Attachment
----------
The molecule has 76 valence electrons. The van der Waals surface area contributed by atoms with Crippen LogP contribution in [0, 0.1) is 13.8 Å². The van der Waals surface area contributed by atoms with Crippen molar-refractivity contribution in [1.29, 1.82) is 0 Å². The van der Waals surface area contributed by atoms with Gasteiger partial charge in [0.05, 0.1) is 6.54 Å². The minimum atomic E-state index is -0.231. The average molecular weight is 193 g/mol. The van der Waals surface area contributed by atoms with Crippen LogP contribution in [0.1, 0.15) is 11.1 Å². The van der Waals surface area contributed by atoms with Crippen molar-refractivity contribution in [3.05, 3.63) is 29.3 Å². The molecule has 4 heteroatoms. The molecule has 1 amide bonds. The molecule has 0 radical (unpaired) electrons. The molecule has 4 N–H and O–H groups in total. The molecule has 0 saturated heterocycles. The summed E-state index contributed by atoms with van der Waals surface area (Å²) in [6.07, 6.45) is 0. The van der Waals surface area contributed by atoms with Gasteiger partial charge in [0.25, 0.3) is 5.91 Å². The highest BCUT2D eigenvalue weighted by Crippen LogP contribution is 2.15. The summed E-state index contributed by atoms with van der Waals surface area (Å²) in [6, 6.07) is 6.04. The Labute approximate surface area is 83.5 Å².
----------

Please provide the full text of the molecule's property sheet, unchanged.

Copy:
The molecule has 76 valence electrons. The van der Waals surface area contributed by atoms with Crippen LogP contribution in [0, 0.1) is 13.8 Å². The van der Waals surface area contributed by atoms with Crippen molar-refractivity contribution in [1.29, 1.82) is 0 Å². The van der Waals surface area contributed by atoms with Gasteiger partial charge in [0.05, 0.1) is 6.54 Å². The minimum atomic E-state index is -0.231. The average molecular weight is 193 g/mol. The van der Waals surface area contributed by atoms with Crippen LogP contribution in [0.1, 0.15) is 11.1 Å². The van der Waals surface area contributed by atoms with Crippen molar-refractivity contribution in [3.05, 3.63) is 29.3 Å². The molecule has 4 heteroatoms. The molecule has 1 amide bonds. The molecule has 0 radical (unpaired) electrons. The molecule has 4 N–H and O–H groups in total. The molecule has 0 saturated heterocycles. The summed E-state index contributed by atoms with van der Waals surface area (Å²) in [6.07, 6.45) is 0. The van der Waals surface area contributed by atoms with Gasteiger partial charge in [0.25, 0.3) is 5.91 Å². The highest BCUT2D eigenvalue weighted by Crippen LogP contribution is 2.15. The summed E-state index contributed by atoms with van der Waals surface area (Å²) in [6, 6.07) is 6.04. The Labute approximate surface area is 83.5 Å².